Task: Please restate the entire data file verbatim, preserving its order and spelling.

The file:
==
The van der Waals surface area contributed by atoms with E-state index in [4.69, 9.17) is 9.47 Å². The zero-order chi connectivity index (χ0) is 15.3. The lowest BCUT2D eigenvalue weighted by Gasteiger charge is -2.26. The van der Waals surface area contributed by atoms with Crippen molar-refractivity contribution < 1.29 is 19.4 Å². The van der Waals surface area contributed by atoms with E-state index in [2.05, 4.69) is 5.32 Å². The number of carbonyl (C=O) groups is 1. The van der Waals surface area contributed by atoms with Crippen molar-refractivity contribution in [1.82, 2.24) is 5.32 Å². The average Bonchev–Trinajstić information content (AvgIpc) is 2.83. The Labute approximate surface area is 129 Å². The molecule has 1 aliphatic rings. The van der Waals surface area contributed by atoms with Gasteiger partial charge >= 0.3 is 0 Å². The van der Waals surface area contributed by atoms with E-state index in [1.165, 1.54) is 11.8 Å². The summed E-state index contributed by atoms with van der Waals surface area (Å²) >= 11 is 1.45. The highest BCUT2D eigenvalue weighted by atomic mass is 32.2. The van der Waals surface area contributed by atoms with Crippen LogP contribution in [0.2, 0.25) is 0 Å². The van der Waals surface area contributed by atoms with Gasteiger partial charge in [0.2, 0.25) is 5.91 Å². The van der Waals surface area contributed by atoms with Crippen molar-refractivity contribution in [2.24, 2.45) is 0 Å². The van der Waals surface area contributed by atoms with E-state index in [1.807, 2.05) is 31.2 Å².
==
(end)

The van der Waals surface area contributed by atoms with E-state index in [4.69, 9.17) is 9.47 Å². The zero-order chi connectivity index (χ0) is 15.3. The lowest BCUT2D eigenvalue weighted by Gasteiger charge is -2.26. The van der Waals surface area contributed by atoms with Crippen molar-refractivity contribution < 1.29 is 19.4 Å². The van der Waals surface area contributed by atoms with E-state index in [2.05, 4.69) is 5.32 Å². The number of carbonyl (C=O) groups is 1. The van der Waals surface area contributed by atoms with Crippen molar-refractivity contribution in [1.82, 2.24) is 5.32 Å². The average Bonchev–Trinajstić information content (AvgIpc) is 2.83. The Labute approximate surface area is 129 Å². The molecule has 1 aliphatic rings. The van der Waals surface area contributed by atoms with Gasteiger partial charge >= 0.3 is 0 Å². The van der Waals surface area contributed by atoms with E-state index in [1.165, 1.54) is 11.8 Å². The summed E-state index contributed by atoms with van der Waals surface area (Å²) >= 11 is 1.45. The highest BCUT2D eigenvalue weighted by atomic mass is 32.2. The van der Waals surface area contributed by atoms with Crippen LogP contribution in [0.2, 0.25) is 0 Å². The van der Waals surface area contributed by atoms with Gasteiger partial charge in [0.2, 0.25) is 5.91 Å². The van der Waals surface area contributed by atoms with Crippen molar-refractivity contribution in [2.24, 2.45) is 0 Å². The van der Waals surface area contributed by atoms with E-state index in [1.807, 2.05) is 31.2 Å².